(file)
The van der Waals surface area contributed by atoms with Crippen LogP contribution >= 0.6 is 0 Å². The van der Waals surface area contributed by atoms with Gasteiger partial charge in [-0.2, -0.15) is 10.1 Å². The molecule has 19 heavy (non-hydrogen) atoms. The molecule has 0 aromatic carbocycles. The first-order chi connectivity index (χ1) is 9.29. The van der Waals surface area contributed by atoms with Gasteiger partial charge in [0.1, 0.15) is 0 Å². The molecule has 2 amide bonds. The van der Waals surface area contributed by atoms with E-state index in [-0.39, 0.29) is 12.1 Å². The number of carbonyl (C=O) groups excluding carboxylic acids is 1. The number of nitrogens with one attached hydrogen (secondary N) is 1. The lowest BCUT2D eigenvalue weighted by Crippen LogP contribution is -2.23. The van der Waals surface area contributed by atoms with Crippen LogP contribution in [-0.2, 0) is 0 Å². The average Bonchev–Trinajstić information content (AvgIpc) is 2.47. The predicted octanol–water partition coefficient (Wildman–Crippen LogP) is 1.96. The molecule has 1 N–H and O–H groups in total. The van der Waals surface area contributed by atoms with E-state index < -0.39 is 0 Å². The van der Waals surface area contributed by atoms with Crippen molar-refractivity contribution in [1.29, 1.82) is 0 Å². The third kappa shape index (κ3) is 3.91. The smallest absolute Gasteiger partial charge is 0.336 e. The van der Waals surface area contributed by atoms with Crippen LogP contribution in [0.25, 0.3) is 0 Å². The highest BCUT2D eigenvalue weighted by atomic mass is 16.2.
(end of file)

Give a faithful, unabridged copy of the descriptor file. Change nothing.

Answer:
The van der Waals surface area contributed by atoms with Crippen LogP contribution >= 0.6 is 0 Å². The van der Waals surface area contributed by atoms with Gasteiger partial charge in [-0.2, -0.15) is 10.1 Å². The molecule has 19 heavy (non-hydrogen) atoms. The molecule has 0 aromatic carbocycles. The first-order chi connectivity index (χ1) is 9.29. The van der Waals surface area contributed by atoms with Gasteiger partial charge in [0.1, 0.15) is 0 Å². The molecule has 2 amide bonds. The van der Waals surface area contributed by atoms with E-state index in [-0.39, 0.29) is 12.1 Å². The number of carbonyl (C=O) groups excluding carboxylic acids is 1. The number of nitrogens with one attached hydrogen (secondary N) is 1. The lowest BCUT2D eigenvalue weighted by Crippen LogP contribution is -2.23. The van der Waals surface area contributed by atoms with Crippen LogP contribution in [-0.2, 0) is 0 Å². The average Bonchev–Trinajstić information content (AvgIpc) is 2.47. The predicted octanol–water partition coefficient (Wildman–Crippen LogP) is 1.96. The molecule has 1 N–H and O–H groups in total. The van der Waals surface area contributed by atoms with E-state index < -0.39 is 0 Å². The van der Waals surface area contributed by atoms with Crippen molar-refractivity contribution in [1.29, 1.82) is 0 Å². The third kappa shape index (κ3) is 3.91. The smallest absolute Gasteiger partial charge is 0.336 e. The van der Waals surface area contributed by atoms with Crippen LogP contribution in [0.25, 0.3) is 0 Å². The highest BCUT2D eigenvalue weighted by atomic mass is 16.2.